The second my husband slammed on his brakes I knew I was a goner.
It was entirely my fault — I trust him to lead us through the streets on two wheels and never actually look for myself. If I had been paying attention instead of zoning out and testing my memory of Iggy Azalea lyrics, I would have seen the car approaching and anticipated his slow down.
As it stood, I was half-way through ‘Fancy’ and ran smack into the back of him, flying sideways into the cement. My legs are a sight for sore eyes — black, blue and yellow all over. Bloody and swollen. So not Fancy.
Getting out on my bike was a step towards this bigger project I have on the go surrounding bettering myself. You see, now that I’m all caught up on Game of Thrones and I’ve watched 50 Shades of Grey and I’ve completed at least 80 per cent of my spring cleaning, I have opened up the doors to doing more productive things like tuning into the Hay House Summit that is currently happening online.
If you don’t know what the Hay House Summit is, I encourage you to google it. It’s a free collection of audio interviews by the world’s leading influencers in metaphysical/spiritual/self-improvement/health. It’s a whole lot of woo woo, but if you listen to it during your day job, I promise you will leave feeling like you’re levitating.
I have come away with mantras, for crying out loud. Sprawled across my day planner are post-its that say things like “your joy is your job!” and “may my suffering be of service!”
Self-improvement — which is the trendy younger sister of self-help — has become all the rage. It has become standard practise to assume we are all ailed by something as opposed to thinking only some of us are plagued by problems. Self-improvement has empowered us to own our symptoms as opposed to owning the diseases they produce and it is an amazing transformation.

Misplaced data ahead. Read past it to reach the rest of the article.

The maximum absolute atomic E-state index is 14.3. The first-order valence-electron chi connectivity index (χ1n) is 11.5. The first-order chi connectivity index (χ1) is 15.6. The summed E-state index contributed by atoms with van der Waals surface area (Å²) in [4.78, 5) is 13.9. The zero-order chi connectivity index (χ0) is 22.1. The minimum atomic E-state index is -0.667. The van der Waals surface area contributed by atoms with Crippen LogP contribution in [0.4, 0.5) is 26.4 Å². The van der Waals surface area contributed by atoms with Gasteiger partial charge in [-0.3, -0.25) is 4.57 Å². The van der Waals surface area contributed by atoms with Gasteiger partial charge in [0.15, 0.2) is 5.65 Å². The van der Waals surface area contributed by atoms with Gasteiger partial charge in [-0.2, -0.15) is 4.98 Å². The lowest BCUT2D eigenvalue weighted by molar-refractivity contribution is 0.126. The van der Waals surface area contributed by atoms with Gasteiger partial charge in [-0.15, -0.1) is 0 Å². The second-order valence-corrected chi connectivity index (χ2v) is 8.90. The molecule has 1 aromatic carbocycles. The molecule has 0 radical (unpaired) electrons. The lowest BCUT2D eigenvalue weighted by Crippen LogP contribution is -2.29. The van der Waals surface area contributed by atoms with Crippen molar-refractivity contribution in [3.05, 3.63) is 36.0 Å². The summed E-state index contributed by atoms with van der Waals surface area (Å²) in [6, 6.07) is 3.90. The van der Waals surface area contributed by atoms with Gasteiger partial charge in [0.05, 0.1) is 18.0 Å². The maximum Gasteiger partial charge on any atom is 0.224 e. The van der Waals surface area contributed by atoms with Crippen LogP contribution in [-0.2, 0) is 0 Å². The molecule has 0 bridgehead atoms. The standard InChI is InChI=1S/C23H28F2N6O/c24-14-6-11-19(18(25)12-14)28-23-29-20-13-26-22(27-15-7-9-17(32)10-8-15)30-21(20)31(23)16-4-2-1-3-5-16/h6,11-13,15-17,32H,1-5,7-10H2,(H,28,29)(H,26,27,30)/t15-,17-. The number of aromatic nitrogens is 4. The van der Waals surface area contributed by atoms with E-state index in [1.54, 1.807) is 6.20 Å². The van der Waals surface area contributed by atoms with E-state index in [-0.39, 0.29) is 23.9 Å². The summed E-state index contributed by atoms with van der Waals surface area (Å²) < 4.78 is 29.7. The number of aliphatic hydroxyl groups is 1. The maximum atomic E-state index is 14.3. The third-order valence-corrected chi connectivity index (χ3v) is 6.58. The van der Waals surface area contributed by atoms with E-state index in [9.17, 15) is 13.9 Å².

We complain about the hectic and toxic nature of our lifestyles, but we go home to meditate and listen to audio-books on the healing nature of oregano oil.
We may all be in different states of health disarray, but we’re ahead of where we were in the early 2000s when the self-help section of Chapters was where you least wanted to run into your ex-lover.
So I fell off my bike while internally singing Iggy Azalea lyrics and it hurt like a bitch.
“Are you OK?”
Yes, I said, obviously. One time I cut my finger practically clean off and said I was fine, because that’s how amazing adrenaline is.
One minute later — back on the bike — the nausea started to creep in. I was not fine. I was tired and bleeding and I wanted my bathtub and maybe my mom.
“You sure, babe?”
Fine, I said.
The lyrics of pop-centred hip hop were far from my mind at this point and all I could think of was anecdotes from this weeks audio interviews. Advice like, “let your body tell you what it needs,” and “let rest come to you in whatever form it needs to,” kept clouding my bleeding memory.
So I listened. I pouted and I listened and then I kept pedaling.
Because I was OK. Because my body hadn’t given up on me. Because I still had 10 km to cycle. Because crashing doesn’t mean you have to burn.
We are blessed to live in a time when people look for the truth behind their realities. We are — finally — starting to take responsibility for things like our sickness and our successes.
We fall and we get up again not because we’re told we should, but because we trust we can. And the fact that has become the popular train of thought these days is the best indication that maybe the hipsters were really on to something after all.
— Andria Parker is a 20-something blogger from Kamloops